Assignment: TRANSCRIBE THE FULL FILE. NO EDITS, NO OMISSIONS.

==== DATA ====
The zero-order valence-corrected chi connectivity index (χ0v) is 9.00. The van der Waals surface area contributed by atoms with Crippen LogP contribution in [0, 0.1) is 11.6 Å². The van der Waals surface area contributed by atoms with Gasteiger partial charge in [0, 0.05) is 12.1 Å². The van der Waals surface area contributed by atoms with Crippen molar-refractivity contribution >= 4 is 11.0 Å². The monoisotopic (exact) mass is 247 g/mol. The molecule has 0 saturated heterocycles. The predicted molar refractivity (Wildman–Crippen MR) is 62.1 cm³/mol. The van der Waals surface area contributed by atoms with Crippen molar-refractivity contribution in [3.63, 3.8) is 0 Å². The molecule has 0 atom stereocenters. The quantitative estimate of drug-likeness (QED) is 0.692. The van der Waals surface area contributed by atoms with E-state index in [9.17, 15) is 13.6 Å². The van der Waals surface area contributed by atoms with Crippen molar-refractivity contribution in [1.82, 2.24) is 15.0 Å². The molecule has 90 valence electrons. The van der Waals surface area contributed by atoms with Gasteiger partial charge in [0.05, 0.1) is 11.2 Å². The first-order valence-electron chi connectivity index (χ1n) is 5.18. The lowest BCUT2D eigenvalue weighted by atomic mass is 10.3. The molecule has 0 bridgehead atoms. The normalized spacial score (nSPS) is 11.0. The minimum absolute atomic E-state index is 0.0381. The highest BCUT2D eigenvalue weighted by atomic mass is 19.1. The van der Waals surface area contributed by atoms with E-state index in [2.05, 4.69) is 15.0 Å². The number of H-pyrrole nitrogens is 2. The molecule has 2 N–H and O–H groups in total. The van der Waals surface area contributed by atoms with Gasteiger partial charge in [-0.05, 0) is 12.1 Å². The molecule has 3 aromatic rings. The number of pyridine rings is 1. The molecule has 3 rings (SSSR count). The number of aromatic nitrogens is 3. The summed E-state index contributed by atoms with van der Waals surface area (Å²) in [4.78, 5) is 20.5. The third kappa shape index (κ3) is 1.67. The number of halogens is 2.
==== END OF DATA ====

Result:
The zero-order valence-corrected chi connectivity index (χ0v) is 9.00. The van der Waals surface area contributed by atoms with Crippen LogP contribution in [0, 0.1) is 11.6 Å². The van der Waals surface area contributed by atoms with Gasteiger partial charge in [0, 0.05) is 12.1 Å². The van der Waals surface area contributed by atoms with Crippen molar-refractivity contribution >= 4 is 11.0 Å². The monoisotopic (exact) mass is 247 g/mol. The molecule has 0 saturated heterocycles. The predicted molar refractivity (Wildman–Crippen MR) is 62.1 cm³/mol. The van der Waals surface area contributed by atoms with Crippen molar-refractivity contribution in [3.63, 3.8) is 0 Å². The molecule has 0 atom stereocenters. The quantitative estimate of drug-likeness (QED) is 0.692. The van der Waals surface area contributed by atoms with E-state index in [9.17, 15) is 13.6 Å². The van der Waals surface area contributed by atoms with Crippen molar-refractivity contribution in [1.82, 2.24) is 15.0 Å². The molecule has 90 valence electrons. The van der Waals surface area contributed by atoms with Gasteiger partial charge in [0.05, 0.1) is 11.2 Å². The first-order valence-electron chi connectivity index (χ1n) is 5.18. The lowest BCUT2D eigenvalue weighted by atomic mass is 10.3. The molecule has 0 bridgehead atoms. The normalized spacial score (nSPS) is 11.0. The minimum absolute atomic E-state index is 0.0381. The highest BCUT2D eigenvalue weighted by atomic mass is 19.1. The van der Waals surface area contributed by atoms with E-state index in [2.05, 4.69) is 15.0 Å². The number of H-pyrrole nitrogens is 2. The molecule has 2 N–H and O–H groups in total. The van der Waals surface area contributed by atoms with Gasteiger partial charge in [-0.05, 0) is 12.1 Å². The molecule has 3 aromatic rings. The number of pyridine rings is 1. The molecule has 3 rings (SSSR count). The number of aromatic nitrogens is 3. The summed E-state index contributed by atoms with van der Waals surface area (Å²) in [4.78, 5) is 20.5. The third kappa shape index (κ3) is 1.67. The number of halogens is 2.